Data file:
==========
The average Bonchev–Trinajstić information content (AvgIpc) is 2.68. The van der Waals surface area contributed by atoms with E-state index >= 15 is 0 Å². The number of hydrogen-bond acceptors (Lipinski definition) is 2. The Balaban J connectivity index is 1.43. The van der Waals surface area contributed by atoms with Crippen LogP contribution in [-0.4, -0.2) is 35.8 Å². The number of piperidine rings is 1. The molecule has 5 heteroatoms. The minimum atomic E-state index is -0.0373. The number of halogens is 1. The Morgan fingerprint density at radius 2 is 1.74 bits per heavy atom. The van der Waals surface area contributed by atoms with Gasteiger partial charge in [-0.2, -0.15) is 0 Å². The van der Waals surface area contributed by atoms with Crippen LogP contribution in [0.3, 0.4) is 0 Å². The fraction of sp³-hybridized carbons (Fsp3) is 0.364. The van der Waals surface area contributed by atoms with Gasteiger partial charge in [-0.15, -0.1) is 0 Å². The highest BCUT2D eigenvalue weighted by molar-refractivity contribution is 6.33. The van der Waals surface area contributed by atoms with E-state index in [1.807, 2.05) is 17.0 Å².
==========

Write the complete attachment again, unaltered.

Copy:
The average Bonchev–Trinajstić information content (AvgIpc) is 2.68. The van der Waals surface area contributed by atoms with E-state index >= 15 is 0 Å². The number of hydrogen-bond acceptors (Lipinski definition) is 2. The Balaban J connectivity index is 1.43. The van der Waals surface area contributed by atoms with Crippen LogP contribution in [-0.4, -0.2) is 35.8 Å². The number of piperidine rings is 1. The molecule has 5 heteroatoms. The minimum atomic E-state index is -0.0373. The number of halogens is 1. The Morgan fingerprint density at radius 2 is 1.74 bits per heavy atom. The van der Waals surface area contributed by atoms with Gasteiger partial charge in [-0.2, -0.15) is 0 Å². The van der Waals surface area contributed by atoms with Crippen LogP contribution in [0.3, 0.4) is 0 Å². The fraction of sp³-hybridized carbons (Fsp3) is 0.364. The van der Waals surface area contributed by atoms with Gasteiger partial charge in [-0.15, -0.1) is 0 Å². The highest BCUT2D eigenvalue weighted by molar-refractivity contribution is 6.33. The van der Waals surface area contributed by atoms with E-state index in [1.807, 2.05) is 17.0 Å².